Jim Speake: Sweet Life

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Jim Speake

Sweet Life

(Vera Susan Productions)

January 31, 2016

Reviewed by John Hoglund for Cabaret Scenes

Jim-Speake-Cabaret-Scenes-Magazine_212Cabaret singer Jim Speake has a promising theme for his new CD, Sweet Life: songs about life and wanderlust in which all roads eventually back lead home.

Surrounded by a smart creative team and great arrangements, he and his musical partners have put together a potpourri of songs that reflect a life.

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In fact, one of the album’s finer cuts is an overlooked beauty from Barnum called “The Colors of My Life.” As the story song unfolds, colors flow like a rainbow and tidbits of a life unwind.

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And, it all comes from the heart. Based on that alone, this album ranks with some of the better to come along in a while. The reason: truth. One of the best qualities a singer can have is being a truth-teller. Speake knows his strengths and constraints. This is not a cutesy show-off singer. Nor would he be a threat to Bocelli. Instead, he is an intelligent, vocally warm gentleman capable of turning in an ingratiating delivery on songs that have real meaning to life—and to him. Those results rank him up there in a crowded field of singers (many of whom just sing for the applause). Period.

In terms of honesty and musical production, this is a well-crafted album. Among the standout cuts are homespun readings of “It Amazes Me” (Coleman/Leigh), “Crazy for You” (Bettis/Lind) and “It Might Be You” (Grusin/the Bergmans). These cuts are well-told tales that have meaning. Speake’s simple, sometimes overzealous, delivery makes them effective. He sings from his heart and that is what matters here. This is most evident on the album’s best cut, “You Don’t Know Me” (Walker/Arnold). With Peter Calo’s gently haunting guitar, Speake wistfully offers this in a confessional mien as an ode to a lonely heart. Maintaining a steady narrative of longing, he treats this with loving care and tenderly wraps himself inside the lyric in a way that is compelling. This cut alone is the best example of his honesty that shines on the CD. Neil Sedaka’s “A Lonely Christmas in New York” and Peter Allen/Dean Pitchford’s “Not the Boy Next Door” are treats that are handled well. “Here’s to Life” (Butler/Molinary) ties up this collage of sweet songs by an honest storyteller who is in touch with himself.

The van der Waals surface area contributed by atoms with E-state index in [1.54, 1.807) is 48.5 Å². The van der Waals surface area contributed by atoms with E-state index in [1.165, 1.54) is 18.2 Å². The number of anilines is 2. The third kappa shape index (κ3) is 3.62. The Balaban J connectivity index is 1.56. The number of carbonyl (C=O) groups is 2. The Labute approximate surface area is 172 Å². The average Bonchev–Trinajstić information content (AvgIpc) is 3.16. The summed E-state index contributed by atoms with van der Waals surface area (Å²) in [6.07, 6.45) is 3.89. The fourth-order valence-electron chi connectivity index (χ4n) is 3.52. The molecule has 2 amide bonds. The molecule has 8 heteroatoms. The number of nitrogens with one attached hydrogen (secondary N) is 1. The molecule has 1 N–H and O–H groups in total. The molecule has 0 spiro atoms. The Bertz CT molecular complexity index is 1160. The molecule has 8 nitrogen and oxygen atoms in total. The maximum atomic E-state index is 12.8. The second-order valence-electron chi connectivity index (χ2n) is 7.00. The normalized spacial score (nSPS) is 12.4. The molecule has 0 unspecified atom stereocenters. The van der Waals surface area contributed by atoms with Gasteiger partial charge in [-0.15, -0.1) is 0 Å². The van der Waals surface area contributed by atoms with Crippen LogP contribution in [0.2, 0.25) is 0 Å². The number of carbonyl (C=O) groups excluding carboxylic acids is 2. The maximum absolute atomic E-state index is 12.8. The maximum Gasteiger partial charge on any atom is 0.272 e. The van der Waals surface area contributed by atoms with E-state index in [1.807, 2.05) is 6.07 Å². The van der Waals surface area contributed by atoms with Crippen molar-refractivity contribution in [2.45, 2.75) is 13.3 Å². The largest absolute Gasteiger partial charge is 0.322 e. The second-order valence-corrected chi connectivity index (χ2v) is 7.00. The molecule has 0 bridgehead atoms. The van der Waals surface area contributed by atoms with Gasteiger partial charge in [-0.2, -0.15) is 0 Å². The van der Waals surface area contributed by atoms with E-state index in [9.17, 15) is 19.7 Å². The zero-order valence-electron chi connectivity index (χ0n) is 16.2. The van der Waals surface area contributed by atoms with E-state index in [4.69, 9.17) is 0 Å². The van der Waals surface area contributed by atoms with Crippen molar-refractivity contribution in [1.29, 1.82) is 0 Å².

Sweet Life marks a ten-year collaboration with Lennie Watts (Artistic Director/arrangements) and Steven Ray Watkins (Musical Director/piano/arrangements). Collectively, they have put out a CD to be proud of. The rest of the team consists of some exceptional musicians, including the aforementioned Calo, Donna Kelly (drums), Matt Scharfglass (bass), Kevin Kuhn (guitar/banjo), Bud Burridge (trumpet), Ken Dybisz (sax), Yoed Nir (cello), Dave Fields (steel guitar). Tom Kochan provided the orchestrations and Paul Rolnick produced the CD.

John Hoglund

For over 30 years, John Hoglund has been a respected entertainment writer covering cabaret, jazz, theater and recordings. His writings have appeared in numerous outlets including the Bistro Bits column for Back Stage. John moderated seminars and forums for the International Cabaret Conference At Yale. He produced many celebrity fundraisers in NYC including one of the first benefits after 9/11: “HeartSong:The Heroes' Concert” at The Bottom Line featuring 36 major stars. He co-produced “HeartSong2: The Heroes' Concert” for Katrina victims at Symphony Space and “Miracle On 35th Street” with a star-studded lineup. Other fund raising efforts include the first benefits for Broadway Cares and God's Love, We Deliver. John served on the Board of Directors of MAC for 12 years. He is well known for championing new and rising talents.